This son of anthropologist/sociologist Manuel Diegues Jr studied law in Rio de Janeiro before segueing to a career as a journalist. His father's influence coupled with the detective skills needed to ferret out stories dovetail in his screenplays which often take actual historical events and use them as backdrops. Diegues began experimenting with filmmaking in the late 1950s, producing a handful of amateur shorts and marking his professional debut with a segment of the 1961 omnibus feature "Cino vezes favela". His first full-length movie, "Ganga Zumba" (1964) is considered a landmark in Cinema Novo and introduced some of the director's recurring themes, notably slavery and politics. "Ganga Zumba" was a fact-based drama about the first slave uprising in the New World which led to the formation of an independent state. Diegues examined similar ideas in 1966's "Earth Entranced", in which an idealistic poet discovers that the elite and those in a radical movement have more in common than might be previously thought. His historical drama "Os Herdeiros/The Inheritors/The Heirs" (1969) traced the rise in power of a journalist's son that was bookended by the 1930s coffee crisis and a 1964 coup d'etat. Diegues enjoyed an international success with "Bye Bye Brazil" (1980), which tracked a troupe of travelling performers in northern Brazil and lovingly detailed the landscape. He returned to the historical epic with "Quilombo" (1984), which married his major themes as it recounted yet another true tale of a slave uprising and the subsequent formation of "the first democratic society we know of in the Western Hemisphere". For many, this films ranks as one of the director's best.

Several of Diegues' films have been built around strong central female figures. "Joanna Francesca" (1973), for example, traced how a French whore's marriage to a wealthy landowner led to ruin and destruction, and "Xica da Silva/Xica" (1975) followed the fortunes of a former slave who rises to the position of unofficial Empress through seduction and other machinations. "Dias Melhores Virao/Better Days Ahead" (1990) followed a struggling actress while "Tieta" (1996) details the homecoming of a village girl now the widow of a wealthy industrialist.

On occasion, Diegues has attempted more eclectic fare, like "Rio's Love Songs" (1994), an anthology that used four popular songs as the basis for the stories. Three of the four tales involved couples coming to recognize love while the fourth focused on street kids in Rio de Janeiro. The writer-director realized a long-held dream with "Orfeu" (1999), based on the Vincius de Moraes' play which in turn retold the Greek legend of Orpheus and Eurydice. while not a remake of Marcel Camus' "Black Orpheus" (1959), it did share some similarities as they both utilized the same source material. Diegues, who first saw the play in 1956, has called the drama "the myth that best explains the destiny and frustrated vocation of the Brazilian nation." For his take on the material, Diegues returned to the original and stressed its emphasis on Orpheus' familial and communal relations. Set in contemporary Brazil, "Orfeu" has an edge to it, including unscrupulous and violent characters like drug dealers and corrupt policemen and a musical score encompassing samba, love ballads and hip-hop. Brazilian audiences embraced the film, making it a certified box-office hit which partly restored Diegues' reputation, which received an added boost when Brazil selected "Orfeu" as its official entry for the 1999 Academy Award for Best Foreign-Language Film.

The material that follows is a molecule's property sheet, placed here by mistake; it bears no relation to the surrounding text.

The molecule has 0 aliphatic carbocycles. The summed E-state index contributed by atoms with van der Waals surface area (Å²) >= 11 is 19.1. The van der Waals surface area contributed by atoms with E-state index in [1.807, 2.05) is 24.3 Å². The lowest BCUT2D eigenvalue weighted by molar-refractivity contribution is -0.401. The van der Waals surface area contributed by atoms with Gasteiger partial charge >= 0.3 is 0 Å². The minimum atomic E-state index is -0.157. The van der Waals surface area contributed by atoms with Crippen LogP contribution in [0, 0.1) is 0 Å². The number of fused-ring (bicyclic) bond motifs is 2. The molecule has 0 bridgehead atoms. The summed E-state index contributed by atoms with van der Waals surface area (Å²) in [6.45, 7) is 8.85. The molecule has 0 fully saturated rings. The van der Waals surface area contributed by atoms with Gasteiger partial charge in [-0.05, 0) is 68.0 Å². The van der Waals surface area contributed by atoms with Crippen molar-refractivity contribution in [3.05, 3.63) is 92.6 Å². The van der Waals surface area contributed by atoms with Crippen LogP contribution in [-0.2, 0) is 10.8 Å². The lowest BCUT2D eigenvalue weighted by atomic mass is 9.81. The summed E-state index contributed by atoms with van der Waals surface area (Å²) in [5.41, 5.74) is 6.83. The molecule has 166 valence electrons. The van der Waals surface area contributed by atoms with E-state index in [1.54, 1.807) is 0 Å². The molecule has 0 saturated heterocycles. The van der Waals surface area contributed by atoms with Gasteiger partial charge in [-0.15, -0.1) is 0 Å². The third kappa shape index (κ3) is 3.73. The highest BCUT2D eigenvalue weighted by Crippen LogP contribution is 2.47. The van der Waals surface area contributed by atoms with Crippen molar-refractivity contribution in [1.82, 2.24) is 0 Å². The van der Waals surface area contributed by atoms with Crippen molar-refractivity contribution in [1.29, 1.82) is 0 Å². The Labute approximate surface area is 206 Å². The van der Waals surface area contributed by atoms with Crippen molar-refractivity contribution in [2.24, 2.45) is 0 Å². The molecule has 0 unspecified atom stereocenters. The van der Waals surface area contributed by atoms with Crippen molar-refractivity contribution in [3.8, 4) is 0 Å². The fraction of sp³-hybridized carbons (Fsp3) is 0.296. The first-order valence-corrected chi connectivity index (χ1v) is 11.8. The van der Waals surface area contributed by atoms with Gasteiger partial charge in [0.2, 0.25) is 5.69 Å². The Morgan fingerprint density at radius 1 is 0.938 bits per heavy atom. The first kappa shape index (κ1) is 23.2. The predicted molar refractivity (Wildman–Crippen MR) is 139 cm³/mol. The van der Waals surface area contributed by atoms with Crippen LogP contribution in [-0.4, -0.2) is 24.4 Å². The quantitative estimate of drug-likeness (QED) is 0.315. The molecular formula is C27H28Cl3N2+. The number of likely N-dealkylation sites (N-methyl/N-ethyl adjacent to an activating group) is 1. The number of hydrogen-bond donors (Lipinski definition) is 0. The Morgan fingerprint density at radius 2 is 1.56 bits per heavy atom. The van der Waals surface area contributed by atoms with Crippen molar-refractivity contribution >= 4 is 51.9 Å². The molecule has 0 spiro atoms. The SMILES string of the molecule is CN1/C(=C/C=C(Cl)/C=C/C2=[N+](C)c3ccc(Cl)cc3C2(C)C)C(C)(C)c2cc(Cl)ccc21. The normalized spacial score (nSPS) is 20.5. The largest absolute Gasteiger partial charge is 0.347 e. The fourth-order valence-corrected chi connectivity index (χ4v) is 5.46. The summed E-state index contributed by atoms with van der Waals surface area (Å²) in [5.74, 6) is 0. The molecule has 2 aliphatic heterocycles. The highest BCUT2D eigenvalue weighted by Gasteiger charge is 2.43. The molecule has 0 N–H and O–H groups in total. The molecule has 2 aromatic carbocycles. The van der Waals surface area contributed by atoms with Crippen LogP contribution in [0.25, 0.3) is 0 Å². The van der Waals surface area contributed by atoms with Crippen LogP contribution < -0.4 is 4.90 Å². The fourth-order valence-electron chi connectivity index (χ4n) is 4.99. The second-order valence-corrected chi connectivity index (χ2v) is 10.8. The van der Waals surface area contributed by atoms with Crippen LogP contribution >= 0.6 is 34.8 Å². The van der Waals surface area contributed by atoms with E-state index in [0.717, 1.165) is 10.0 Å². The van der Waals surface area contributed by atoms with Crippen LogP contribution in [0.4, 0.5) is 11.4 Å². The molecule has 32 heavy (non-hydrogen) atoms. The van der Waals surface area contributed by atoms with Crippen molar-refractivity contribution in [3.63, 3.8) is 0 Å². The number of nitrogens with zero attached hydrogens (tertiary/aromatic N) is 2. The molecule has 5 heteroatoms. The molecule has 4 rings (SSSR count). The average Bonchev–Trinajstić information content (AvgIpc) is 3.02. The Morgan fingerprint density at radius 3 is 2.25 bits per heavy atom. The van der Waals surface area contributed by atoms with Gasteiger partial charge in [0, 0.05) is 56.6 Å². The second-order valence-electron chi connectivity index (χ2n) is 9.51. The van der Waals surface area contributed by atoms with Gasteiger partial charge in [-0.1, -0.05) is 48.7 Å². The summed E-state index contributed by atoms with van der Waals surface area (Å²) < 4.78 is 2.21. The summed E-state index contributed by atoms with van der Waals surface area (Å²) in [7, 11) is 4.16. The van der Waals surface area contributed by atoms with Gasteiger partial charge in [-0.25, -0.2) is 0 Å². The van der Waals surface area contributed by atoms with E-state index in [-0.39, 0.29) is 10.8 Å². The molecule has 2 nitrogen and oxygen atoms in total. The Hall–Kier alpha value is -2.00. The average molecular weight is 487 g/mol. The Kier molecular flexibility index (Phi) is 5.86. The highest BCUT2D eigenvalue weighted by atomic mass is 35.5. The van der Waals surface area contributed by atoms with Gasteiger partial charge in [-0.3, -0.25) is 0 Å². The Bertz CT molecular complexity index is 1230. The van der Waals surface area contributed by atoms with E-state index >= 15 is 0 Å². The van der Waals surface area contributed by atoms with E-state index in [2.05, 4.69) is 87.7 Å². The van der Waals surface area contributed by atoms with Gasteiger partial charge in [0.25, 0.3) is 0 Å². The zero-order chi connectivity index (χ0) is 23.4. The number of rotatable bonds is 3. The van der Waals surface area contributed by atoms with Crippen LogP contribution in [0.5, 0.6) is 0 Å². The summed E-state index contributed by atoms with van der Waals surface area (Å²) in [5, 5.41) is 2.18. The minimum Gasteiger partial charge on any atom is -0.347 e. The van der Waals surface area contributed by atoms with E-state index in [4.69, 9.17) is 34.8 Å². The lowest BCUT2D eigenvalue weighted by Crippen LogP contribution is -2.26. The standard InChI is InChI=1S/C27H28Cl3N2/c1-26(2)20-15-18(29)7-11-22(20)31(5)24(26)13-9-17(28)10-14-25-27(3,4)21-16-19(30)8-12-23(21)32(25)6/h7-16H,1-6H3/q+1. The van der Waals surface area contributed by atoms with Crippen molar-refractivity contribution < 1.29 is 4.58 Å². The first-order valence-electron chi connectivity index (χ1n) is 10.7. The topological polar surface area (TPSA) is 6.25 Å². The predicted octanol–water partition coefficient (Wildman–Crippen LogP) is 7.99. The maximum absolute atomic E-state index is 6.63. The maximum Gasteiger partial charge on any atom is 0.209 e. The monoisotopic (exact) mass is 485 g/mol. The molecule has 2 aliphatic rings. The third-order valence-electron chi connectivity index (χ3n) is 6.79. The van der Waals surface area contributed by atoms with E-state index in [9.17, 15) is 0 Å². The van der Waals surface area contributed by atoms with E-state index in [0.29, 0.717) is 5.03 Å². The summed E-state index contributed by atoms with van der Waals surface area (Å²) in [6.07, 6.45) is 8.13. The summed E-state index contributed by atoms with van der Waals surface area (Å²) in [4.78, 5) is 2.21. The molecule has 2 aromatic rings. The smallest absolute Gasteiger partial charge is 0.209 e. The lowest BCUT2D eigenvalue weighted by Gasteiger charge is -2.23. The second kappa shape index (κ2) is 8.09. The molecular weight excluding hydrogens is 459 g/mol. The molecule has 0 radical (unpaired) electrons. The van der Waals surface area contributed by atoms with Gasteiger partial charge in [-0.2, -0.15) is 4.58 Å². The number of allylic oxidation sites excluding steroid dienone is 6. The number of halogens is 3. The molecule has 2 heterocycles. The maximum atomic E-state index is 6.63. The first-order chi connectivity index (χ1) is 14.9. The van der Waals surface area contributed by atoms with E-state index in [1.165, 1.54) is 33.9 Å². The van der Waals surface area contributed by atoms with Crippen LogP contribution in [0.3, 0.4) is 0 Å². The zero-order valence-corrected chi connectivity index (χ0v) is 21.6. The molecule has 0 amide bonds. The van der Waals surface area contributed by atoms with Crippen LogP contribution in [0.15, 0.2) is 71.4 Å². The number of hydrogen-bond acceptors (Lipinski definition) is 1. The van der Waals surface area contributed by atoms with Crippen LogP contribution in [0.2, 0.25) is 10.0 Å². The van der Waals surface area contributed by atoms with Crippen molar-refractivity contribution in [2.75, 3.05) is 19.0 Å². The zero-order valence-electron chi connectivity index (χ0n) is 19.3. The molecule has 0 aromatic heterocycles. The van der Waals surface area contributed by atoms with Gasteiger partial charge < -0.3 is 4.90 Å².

Relationships

Manuel Diegues

Father

EDUCATION

studied law in Rio de Janeiro

Milestones

1999

Realized dream of making a film based on Vinicius de Moraes' play "Oreu da Conceicao"; "Orfeu" selected as Brazil's entry for the 1999 Academy Award for Best Foreign-Language Film

1996

Wrote, directed and co-produced "Tieta"

1994

Used four popular songs as the basis for the omnibus film "Rio's Love Songs"

1990

Produced, directed and wrote "Dias Melhores Virao/Better Days Ahead", about a struggling actress

1984

Helmed and scripted the historical saga "Quilombo", a fact-based drama about 17th-century escaped African slaves who establish their own community in the mountains

1980

Enjoyed international hit with "Bye Bye Brazil", about a group of traveling performers

1975

Wrote and directed the acclaimed "Xica/Xica da Silva", a portrait of a former female slave who rises to power

1968

Produced, wrote and directed the historical political epic "Os Herdeiros/The Inheritors/The Heirs"

1963

Feature debut as director, producer and co-screenwriter, "Ganga Zumba"; film introduced a major theme in his work, the examination of slavery

1961

Helmed the episode "Escola de samba, alegria de viver", featured as part of the omnibus film "Cinco vezes favela"

1959

Made several amateur short films including "Fuga" (1959) and "Brasilia" (1960)

Worked as a journalist and film critic

Bonus Trivia

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"I don't make movies to teach, I make them to learn, and I'm happy that this movie ["Orfeu"] has been able to throw light on a subject and a reality [the isolation and neglect of slumdwellers] that a lot of people would prefer to ignore." --Carlos Diegues to The New York Times, June 29, 1999